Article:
Most people make New Year’s resolutions at the end of a year or the start of the next. Many of these resolutions are financial. We want to save money or pay off our debt in the coming year. We want to find the right ways to minimize the interest we pay or save for something specific. Some of us just want to take control of our finances and learn how to manage our money better. Unfortunately, it’s also true that as we approach Easter, most of our resolutions, financial and otherwise have been long forgotten. You might not remember what your goals were, and if you do, you might have given up some time ago. Most New Year’s resolutions fail, and the majority of us make the same meaningless resolutions every single year.
Time To Reassess Your Finances
If that sounds like you, maybe it’s time to reassess instead of just giving up? Even if you’ve long since broken your resolutions, and you are miles off track with your targets, it’s not too late. It’s never too late to stop, take a step back and start again on the right foot.
If you set yourself some financial resolutions at the start of the year, chances are you made them with some brilliant intentions. Whether you wanted to save, reduce debts or just start managing your money better, your intentions were good. You were thinking of your future, and how better finances could affect it. So, instead of giving in, why not take some time to reassess those financial goals? There’s still plenty of the year left to hit your targets after all.
Are Your Goals Still The Same?
Goal setting should be a fluid process. Your goals on the 1st of January won’t necessarily be the things that you want to achieve as time goes by. Often we break resolutions and stop striving to meet our goals because we realize that they just don’t matter to us anymore.
A big part of reassessing your goals to get back on track is asking yourself if they are still the right goals. Some might need small tweaks. Your financial situation might have changed, and you might not be in a position to save as much as you’d intended. It’s okay to move the goalposts and change your targets to suit your needs. Other goals, might need completely replacing. It’s a good idea to reassess every three months or so, to make sure you are still aiming for the right things.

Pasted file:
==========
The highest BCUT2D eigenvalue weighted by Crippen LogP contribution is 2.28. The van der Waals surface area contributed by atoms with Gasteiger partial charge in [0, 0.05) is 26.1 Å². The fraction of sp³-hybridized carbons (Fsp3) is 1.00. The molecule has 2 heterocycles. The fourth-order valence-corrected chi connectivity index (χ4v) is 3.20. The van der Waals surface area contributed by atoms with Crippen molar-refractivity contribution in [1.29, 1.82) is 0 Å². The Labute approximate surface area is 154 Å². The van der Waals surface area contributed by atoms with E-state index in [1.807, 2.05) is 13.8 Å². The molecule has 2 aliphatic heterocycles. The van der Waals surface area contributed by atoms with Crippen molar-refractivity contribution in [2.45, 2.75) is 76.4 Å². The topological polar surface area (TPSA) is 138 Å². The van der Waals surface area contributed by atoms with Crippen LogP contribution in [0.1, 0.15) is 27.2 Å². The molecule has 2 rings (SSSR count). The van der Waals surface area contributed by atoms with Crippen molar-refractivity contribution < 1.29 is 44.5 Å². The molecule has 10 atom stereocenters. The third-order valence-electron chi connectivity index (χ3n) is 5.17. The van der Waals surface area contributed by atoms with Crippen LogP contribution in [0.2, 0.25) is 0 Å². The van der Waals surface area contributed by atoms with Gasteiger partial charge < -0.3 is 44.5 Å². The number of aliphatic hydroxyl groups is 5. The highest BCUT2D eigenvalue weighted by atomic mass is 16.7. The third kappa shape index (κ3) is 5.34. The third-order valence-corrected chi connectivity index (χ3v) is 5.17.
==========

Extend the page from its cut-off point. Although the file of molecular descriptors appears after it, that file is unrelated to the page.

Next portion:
What’s Gone Wrong?
If you’ve found that your financial goals are totally off target, or that you’ve moved in the wrong direction, ask yourself why? Is it just that your goals need changing, or is there another reason for your lack of progress? Do you need to learn more about your finances? Would creating a more in-depth budget help?
It might be that you need help to hit your goals. If they are large targets, or you need to rework your finances completely, getting advice from a financial expert, someone at your bank, or even using money-saving apps, could be a big help.
Another reason that we struggle with financial goals is that we don’t understand. Money, interest rates, saving levels, debt management and the like are complex. The Economy is every changing, and your own finances can fluctuate with it. You might find that learning more about money and your options will help you to gain greater control and reduce your stress levels.
What Are You Putting Off?
One of the reasons that many of us are bad with money is that we’re scared of it. We don’t like talking about money, and we don’t like admitting that we need help. Many of us are too proud to ask for what we’re owed or use services like a personal injury attorney. We don’t even confront our finances. Instead, we bury our head in the sand and avoid bank statements. Ask yourself if there’s anything that you are putting off because you are uncomfortable, scared or embarrassed? Confronting these things, and getting them out of the way could make everything else easier.
Can You Break Those Big Goals Down?
Another reason that we fail to stick to our targets is that our goals are just too big. Wanting to clear your debts is a fantastic thing, but if you have multiple debts that add up to a lot of money, this isn’t going to happen quickly. Chipping away, bit at a time is excellent, but when the total doesn’t seem to be going down, it’s easy to become demotivated and give up.
So, keep your big goals, but find ways to break them down into monthly or even weekly targets. This will help you to see the results of your hard work and give you a significant confidence boost.
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